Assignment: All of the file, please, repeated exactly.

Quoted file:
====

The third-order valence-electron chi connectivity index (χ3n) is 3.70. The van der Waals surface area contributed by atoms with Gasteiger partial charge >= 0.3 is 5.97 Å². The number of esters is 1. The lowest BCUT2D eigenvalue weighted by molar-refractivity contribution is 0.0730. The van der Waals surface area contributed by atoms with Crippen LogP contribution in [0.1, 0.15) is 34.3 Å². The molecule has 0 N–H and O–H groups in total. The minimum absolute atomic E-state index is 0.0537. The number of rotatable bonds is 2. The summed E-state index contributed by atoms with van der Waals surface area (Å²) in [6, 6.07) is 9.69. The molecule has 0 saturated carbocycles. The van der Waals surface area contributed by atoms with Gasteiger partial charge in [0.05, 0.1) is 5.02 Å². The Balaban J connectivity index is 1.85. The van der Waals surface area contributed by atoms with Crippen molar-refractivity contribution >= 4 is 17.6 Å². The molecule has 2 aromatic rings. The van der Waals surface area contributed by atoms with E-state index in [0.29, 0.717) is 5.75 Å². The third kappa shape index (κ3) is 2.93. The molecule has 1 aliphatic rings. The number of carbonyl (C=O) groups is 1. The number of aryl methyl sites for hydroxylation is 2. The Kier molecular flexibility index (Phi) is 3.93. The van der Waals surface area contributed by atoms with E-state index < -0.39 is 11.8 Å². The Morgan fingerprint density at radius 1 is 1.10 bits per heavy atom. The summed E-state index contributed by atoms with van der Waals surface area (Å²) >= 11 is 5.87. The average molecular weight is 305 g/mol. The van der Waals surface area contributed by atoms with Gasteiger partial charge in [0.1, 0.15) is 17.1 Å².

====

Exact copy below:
The third-order valence-electron chi connectivity index (χ3n) is 3.70. The van der Waals surface area contributed by atoms with Gasteiger partial charge >= 0.3 is 5.97 Å². The number of esters is 1. The lowest BCUT2D eigenvalue weighted by molar-refractivity contribution is 0.0730. The van der Waals surface area contributed by atoms with Crippen LogP contribution in [0.1, 0.15) is 34.3 Å². The molecule has 0 N–H and O–H groups in total. The minimum absolute atomic E-state index is 0.0537. The number of rotatable bonds is 2. The summed E-state index contributed by atoms with van der Waals surface area (Å²) in [6, 6.07) is 9.69. The molecule has 0 saturated carbocycles. The van der Waals surface area contributed by atoms with Gasteiger partial charge in [0.05, 0.1) is 5.02 Å². The Balaban J connectivity index is 1.85. The van der Waals surface area contributed by atoms with Crippen molar-refractivity contribution >= 4 is 17.6 Å². The molecule has 2 aromatic rings. The van der Waals surface area contributed by atoms with E-state index in [0.29, 0.717) is 5.75 Å². The third kappa shape index (κ3) is 2.93. The molecule has 1 aliphatic rings. The number of carbonyl (C=O) groups is 1. The number of aryl methyl sites for hydroxylation is 2. The Kier molecular flexibility index (Phi) is 3.93. The van der Waals surface area contributed by atoms with E-state index < -0.39 is 11.8 Å². The Morgan fingerprint density at radius 1 is 1.10 bits per heavy atom. The summed E-state index contributed by atoms with van der Waals surface area (Å²) >= 11 is 5.87. The average molecular weight is 305 g/mol. The van der Waals surface area contributed by atoms with Gasteiger partial charge in [0.1, 0.15) is 17.1 Å².